We actually don’t use any of the ones you mentioned.  We use the Mc Guffey’s Readers and love them.  I just have them read the story (lesson) outloud everyday and then ask them to spell the words (They have a list of words from the story) orally.  Anything spelled wrong, I have them spell (written) a certain of number of times.  (I start off at 2 times each, and keep adding on each time we revisit the lesson.  Like 1st and 2nd day, wrong words 2x each, 3rd and 4th day, wrong words 4x each etc.)  We don’t move on until the lesson is completly mastered.  It’s a bit of a combination.  It’s studying the words in list form, but the words have meaning because they are part of a story, poetry or play.  And best part, it’s super cheap!  🙂  Just another option to consider!


    Have you looked into Spell to Write and Read or The Phonics Road to Spelling & Reading. My 11yr. old son spells at a 3rd grade level. We started SWR and see some improvement. After months of going over the phonogram cards and feeling like he was never going to get it he said, “I know when to use ‘ck’ after a vowel that says /a/, /e/, /i/, /o/, /u/.” it was music to my ears. We still have ways to go but that was very encouraging.

    My two middle boys are using The Phonics Road and are doing well. They are spelling better than my 6th grader.

    Lastly I’m learning that the English language is not so complicated after all Wink

    Doug Smith


    Spelling Wisdom is designed to set a child up for success rather than deal with a lot of words they got wrong. They should be at a level where there are only three or four words that they don’t know in each lesson. Hopefully they can work on just a couple words and enjoy the satisfaction of getting them right. If there are too many words they don’t know how to spell then you may need to back down to some of the simpler lessons for a while.


    Thanks to all.

    Doug.. you mentioned that if they are getting more than 2 words wrong then I should back down.  So if they are getting 2 or more only 5 lessons into it.. then?  Should I stop for awhile and just wait?  Would doing some simple (made up) sentences be of any help?  ei “The cat went to the mat and sat.”  You know sentences that he could almost really sound out just to get him thinking about it?  I mean he’s 10 now and don’t you think it’s time to start working on it?

    Thanks Miisty

    Doug Smith

    Let me rephrase that. The child should look over the passage he will be working on and only have a few words he doesn’t know how to spell. If there are too many unknown words then easier material might be in order or even waiting a while to start.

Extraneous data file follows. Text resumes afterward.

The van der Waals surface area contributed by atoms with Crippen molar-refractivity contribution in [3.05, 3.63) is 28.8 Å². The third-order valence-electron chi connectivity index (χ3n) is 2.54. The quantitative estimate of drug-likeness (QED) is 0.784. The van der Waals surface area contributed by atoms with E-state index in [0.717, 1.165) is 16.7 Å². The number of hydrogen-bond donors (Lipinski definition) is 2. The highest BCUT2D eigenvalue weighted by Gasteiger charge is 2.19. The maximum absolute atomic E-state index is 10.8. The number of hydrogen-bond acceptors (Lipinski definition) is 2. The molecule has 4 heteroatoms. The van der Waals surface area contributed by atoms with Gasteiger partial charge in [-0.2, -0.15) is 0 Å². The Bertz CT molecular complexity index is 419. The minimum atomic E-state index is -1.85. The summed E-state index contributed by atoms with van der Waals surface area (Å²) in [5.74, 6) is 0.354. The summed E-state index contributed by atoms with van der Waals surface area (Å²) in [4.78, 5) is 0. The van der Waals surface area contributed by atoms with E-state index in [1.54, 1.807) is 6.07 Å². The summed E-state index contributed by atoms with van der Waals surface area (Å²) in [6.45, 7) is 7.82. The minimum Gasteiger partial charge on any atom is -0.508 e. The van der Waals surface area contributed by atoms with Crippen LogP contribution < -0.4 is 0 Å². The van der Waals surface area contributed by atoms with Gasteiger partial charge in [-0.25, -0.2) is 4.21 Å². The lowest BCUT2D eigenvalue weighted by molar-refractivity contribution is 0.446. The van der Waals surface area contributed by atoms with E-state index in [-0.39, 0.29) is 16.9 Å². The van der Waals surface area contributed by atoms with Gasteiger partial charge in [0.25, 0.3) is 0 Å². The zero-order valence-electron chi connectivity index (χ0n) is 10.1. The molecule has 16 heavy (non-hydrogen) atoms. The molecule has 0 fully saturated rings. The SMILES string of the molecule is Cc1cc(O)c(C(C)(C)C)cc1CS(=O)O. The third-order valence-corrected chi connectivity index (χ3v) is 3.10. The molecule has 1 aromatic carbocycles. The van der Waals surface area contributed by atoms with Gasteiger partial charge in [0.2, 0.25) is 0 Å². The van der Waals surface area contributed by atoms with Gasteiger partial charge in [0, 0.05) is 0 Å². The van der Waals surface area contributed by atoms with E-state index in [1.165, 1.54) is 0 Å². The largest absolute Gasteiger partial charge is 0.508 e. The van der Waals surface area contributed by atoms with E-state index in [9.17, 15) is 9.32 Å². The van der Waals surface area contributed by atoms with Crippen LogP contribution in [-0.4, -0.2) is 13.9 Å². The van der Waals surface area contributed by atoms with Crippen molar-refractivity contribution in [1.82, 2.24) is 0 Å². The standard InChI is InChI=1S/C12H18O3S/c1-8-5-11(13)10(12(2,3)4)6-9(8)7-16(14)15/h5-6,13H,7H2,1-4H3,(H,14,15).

Charlotte didn’t recommend starting with formal spelling lessons until around age 10. For younger children she encouraged the children to look at how words were spelled as they were reading. Of course, every child is different so the age to reach the needed level of maturity will vary.


    I haven’t seen spelling wisdom, and I just started trying Charlotte Mason’s method of spelling. I think it’s so smart. It really makes sense to me. But I have a genetically poor spelling–through her Dad’s genes. She’s 11 and she’s just like her Dad. They both spell the same word wrong different ways in the same writing! She (and he) can spell out loud, but as soon as the pen hits the paper, things change.

    So I tried Sequential Spelling and she succeeds every time. It really helped her, and I saw improvement right away. It’s wonderful and sensible if you need something besides the dictation. I use both Charlotte’s method and Sequential Spelling. We just do one sometimes and the other at other times.

    I definitely would not spend a huge percentage of school time on it. I think reading a ton and having experience with words is the best spelling teacher. Just my two cents. Hope it helps.

    Doug Smith

    We’re going to announce this later but I thought I’d give you all a sneak peak since it fits the discussion so well. A couple months ago we made a video recording of Sonya explaining exactly how to do prepared dictation. We finished editing it a few days ago and uploaded it to YouTube. You can find it at:

    Let us know what you think. Thanks.


    THANK you doug as soon as I’m at my mom’s (with high speed) I’m all over this! you guys never stop amazing me!



    Thank You, Doug and Sonya for the informative video on YouTube about prepared dictation. It clarified a lot of concerns I had about my son’s spelling- I felt he was behind, but I was trying to do spelling with him since he was six and now I know he was too young.   Since he turned eleven, his spelling has improved tremendously! He’s now twelve and your explanation of CM waiting until they are ten to start dictation has relieved me tremendously. I was doing some things wrong on our dictation, but now I’m all clear on it. I feel he will enjoy it more. I plan on coming to Winston-Salem to the NCHE conference, so I’ll be looking forward to getting some of your Spelling Wisdom Books then. I have enjoyed the seminars on DVD I purchased last year. Thanks for all you do for the Homeschool Community! Blessings in Messiah, MelanieC.

    Sonya Shafer

    It’s great to know that we are helping. Thanks!